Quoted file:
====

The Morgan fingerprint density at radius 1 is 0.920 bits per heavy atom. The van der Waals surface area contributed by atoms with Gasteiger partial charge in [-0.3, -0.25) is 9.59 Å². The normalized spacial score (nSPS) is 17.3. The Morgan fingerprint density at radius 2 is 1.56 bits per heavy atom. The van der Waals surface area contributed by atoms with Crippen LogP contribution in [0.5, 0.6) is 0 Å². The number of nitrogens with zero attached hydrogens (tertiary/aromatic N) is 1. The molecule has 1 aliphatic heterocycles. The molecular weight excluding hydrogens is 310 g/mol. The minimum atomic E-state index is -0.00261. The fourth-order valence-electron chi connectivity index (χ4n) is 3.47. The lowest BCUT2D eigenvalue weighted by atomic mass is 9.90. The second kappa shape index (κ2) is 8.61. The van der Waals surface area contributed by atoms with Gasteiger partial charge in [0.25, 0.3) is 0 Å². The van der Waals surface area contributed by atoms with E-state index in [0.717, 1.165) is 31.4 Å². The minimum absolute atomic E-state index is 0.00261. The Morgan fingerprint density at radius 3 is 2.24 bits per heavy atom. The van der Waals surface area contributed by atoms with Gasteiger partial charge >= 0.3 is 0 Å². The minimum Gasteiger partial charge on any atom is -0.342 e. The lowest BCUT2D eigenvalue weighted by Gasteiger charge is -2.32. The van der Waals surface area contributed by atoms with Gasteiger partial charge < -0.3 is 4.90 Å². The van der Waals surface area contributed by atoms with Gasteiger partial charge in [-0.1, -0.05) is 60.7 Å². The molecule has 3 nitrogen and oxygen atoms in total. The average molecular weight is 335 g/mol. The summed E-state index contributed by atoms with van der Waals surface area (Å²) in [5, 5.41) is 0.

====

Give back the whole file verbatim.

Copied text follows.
The Morgan fingerprint density at radius 1 is 0.920 bits per heavy atom. The van der Waals surface area contributed by atoms with Gasteiger partial charge in [-0.3, -0.25) is 9.59 Å². The normalized spacial score (nSPS) is 17.3. The Morgan fingerprint density at radius 2 is 1.56 bits per heavy atom. The van der Waals surface area contributed by atoms with Crippen LogP contribution in [0.5, 0.6) is 0 Å². The number of nitrogens with zero attached hydrogens (tertiary/aromatic N) is 1. The molecule has 1 aliphatic heterocycles. The molecular weight excluding hydrogens is 310 g/mol. The minimum atomic E-state index is -0.00261. The fourth-order valence-electron chi connectivity index (χ4n) is 3.47. The lowest BCUT2D eigenvalue weighted by atomic mass is 9.90. The second kappa shape index (κ2) is 8.61. The van der Waals surface area contributed by atoms with Gasteiger partial charge in [0.25, 0.3) is 0 Å². The van der Waals surface area contributed by atoms with E-state index in [0.717, 1.165) is 31.4 Å². The minimum absolute atomic E-state index is 0.00261. The Morgan fingerprint density at radius 3 is 2.24 bits per heavy atom. The van der Waals surface area contributed by atoms with Gasteiger partial charge >= 0.3 is 0 Å². The minimum Gasteiger partial charge on any atom is -0.342 e. The lowest BCUT2D eigenvalue weighted by Gasteiger charge is -2.32. The van der Waals surface area contributed by atoms with Gasteiger partial charge < -0.3 is 4.90 Å². The van der Waals surface area contributed by atoms with Gasteiger partial charge in [-0.1, -0.05) is 60.7 Å². The molecule has 3 nitrogen and oxygen atoms in total. The average molecular weight is 335 g/mol. The summed E-state index contributed by atoms with van der Waals surface area (Å²) in [5, 5.41) is 0.